This blog has fallen silent recently, and mainly this is because I've realized that not all of the 600 films on the National Film Registry are necessarily at my finger tips. Due to this, I've regrouped and decided to go ahead and watch those films that I can and keep searching for those which are more elusive. With that, our next film takes us into the world of early slapstick.
20. "A Cure for Pokeritis" (1912) Watch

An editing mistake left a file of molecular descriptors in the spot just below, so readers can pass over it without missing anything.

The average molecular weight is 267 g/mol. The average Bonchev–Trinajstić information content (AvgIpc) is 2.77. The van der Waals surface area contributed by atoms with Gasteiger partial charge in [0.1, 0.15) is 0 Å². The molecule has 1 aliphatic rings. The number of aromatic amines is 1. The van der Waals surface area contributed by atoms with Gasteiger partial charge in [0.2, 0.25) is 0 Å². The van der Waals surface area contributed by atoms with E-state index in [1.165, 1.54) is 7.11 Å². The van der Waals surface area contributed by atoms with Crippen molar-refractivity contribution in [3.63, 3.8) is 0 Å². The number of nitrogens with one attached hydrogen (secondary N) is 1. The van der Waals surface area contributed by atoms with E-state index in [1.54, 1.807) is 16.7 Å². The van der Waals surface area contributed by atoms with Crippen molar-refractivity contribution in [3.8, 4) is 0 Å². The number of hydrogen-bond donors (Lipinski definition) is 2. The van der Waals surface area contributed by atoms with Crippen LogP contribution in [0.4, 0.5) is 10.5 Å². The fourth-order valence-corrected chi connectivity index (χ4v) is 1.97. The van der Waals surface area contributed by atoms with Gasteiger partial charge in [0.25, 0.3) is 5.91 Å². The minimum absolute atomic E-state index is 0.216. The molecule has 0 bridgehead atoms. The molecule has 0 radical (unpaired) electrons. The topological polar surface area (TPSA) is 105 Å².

This entry is pretty silly and cartoonish. The story concerns a man, played by the massively rotund silent film slapstick comedian John Bunny, who is racked by a hopeless poker addiction, or 'pokeritis' as the movies title bizarrely puts it. The vice drives his frustrated wife to enlist the help of the local constabulary to cure her husband through a series of strange interventions. Some of the behavior is baffling, but I don't know if that has more to do with how temporally removed I am from the picture. I have to admit, I had difficulty even beginning to write about this little film; it simply does not speak to me. Even after multiple views, I am not moved by the piece whatsoever. Not by the hammy scenes of the poker addict's spouse pleading with him to give up the game, not by the frantic tableaux of lawmen flipping over card tables. This movies simply fell at my feet like a wet rag and I felt nothing.